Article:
The Government has revealed a €363m five-year strategy which will focus on education from an early age on issues such as consent, healthy sexual relationships, and domestic violence, to be covered in an age-appropriate manner from primary school through to third level.
The maximum sentence for assault is also set to be doubled as part of measures contained in a zero-tolerance strategy to tackle domestic, sexual, and gender-based violence.
As the Irish Examiner reports, new training for healthcare and other frontline workers is to be developed by the HSE to identify domestic violence and refer victims to appropriate support services.
The strategy, due to be published by Taoiseach Micheál Martin and Justice Minister Helen McEntee on Tuesday, includes funding to double the number of domestic violence refuge spaces from 141 to at least 280 in the next five years, meaning places will be available in every county for the first time.
It is expected at least 100 of these refuge spaces will be rolled out by the end of 2023.
Ireland is currently providing less than 30 per cent of the places recommended under the Istanbul Convention and nine counties currently do not have dedicated domestic violence refuges.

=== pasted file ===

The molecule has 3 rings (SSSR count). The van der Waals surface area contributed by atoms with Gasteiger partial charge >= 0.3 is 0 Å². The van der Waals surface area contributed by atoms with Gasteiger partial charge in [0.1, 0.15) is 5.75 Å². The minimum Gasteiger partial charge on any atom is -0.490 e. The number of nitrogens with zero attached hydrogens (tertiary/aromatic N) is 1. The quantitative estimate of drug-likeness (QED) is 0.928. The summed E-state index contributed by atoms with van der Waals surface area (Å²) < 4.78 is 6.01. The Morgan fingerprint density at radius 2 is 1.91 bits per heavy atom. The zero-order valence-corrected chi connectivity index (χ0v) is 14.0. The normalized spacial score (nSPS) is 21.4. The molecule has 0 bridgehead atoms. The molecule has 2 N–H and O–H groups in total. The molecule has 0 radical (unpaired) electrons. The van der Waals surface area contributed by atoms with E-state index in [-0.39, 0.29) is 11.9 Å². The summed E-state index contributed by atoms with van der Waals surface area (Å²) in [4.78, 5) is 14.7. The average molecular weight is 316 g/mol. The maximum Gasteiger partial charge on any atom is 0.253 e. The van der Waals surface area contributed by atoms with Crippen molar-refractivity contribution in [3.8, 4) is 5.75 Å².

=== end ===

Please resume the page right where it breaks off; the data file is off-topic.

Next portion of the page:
“It is my commitment that anyone who needs a space or a bed or accommodation or safe refuge will get that,” Ms McEntee has said.
The plan is built on four pillars — protection, prevention, prosecution, and policy co-ordination — with each aspect getting equal emphasis.
A significant element of the strategy involves the reform of criminal laws.
As part of this, the maximum sentence for assault causing harm — one of the most common offences in domestic abuse cases — will increase from five years to 10 years.
Ms McEntee hopes to bring this legislation to Cabinet in the coming weeks and to have it enacted by the end of the year.
It is understood she is conscious that current maximum sentences mean that a person convicted of assault causing harm often only serves two years when other mitigating factors are considered by a judge.
The Government also wants to place an emphasis on prevention, with community supports and in-prison rehabilitation being further developed.
The strategy, which was delayed after further consultation was sought following the death of Offaly schoolteacher Ashling Murphy, will cover the next five years.
Meanwhile, the chief executive officer of Women’s Aid, Sarah Benson has said she applauds the ambition of the Minister for Justice Helen McEntee in the Zero Tolerance strategy to tackle domestic, sexual and gender-based violence.
Ms Benson told RTÉ radio’s Morning Ireland that she welcomed the objective of setting up “something centralised” which would incorporate other government departments.
The new strategy would require not just a whole of Government response, but a whole of society approach, she said. The level of ambition in this strategy exceeds anything that has gone before, she added.
Ms Benson said she commended the Minister for the whole of Government approach which would not let other departments off the hook.
The approach in the future would be collaborative which was urgently needed.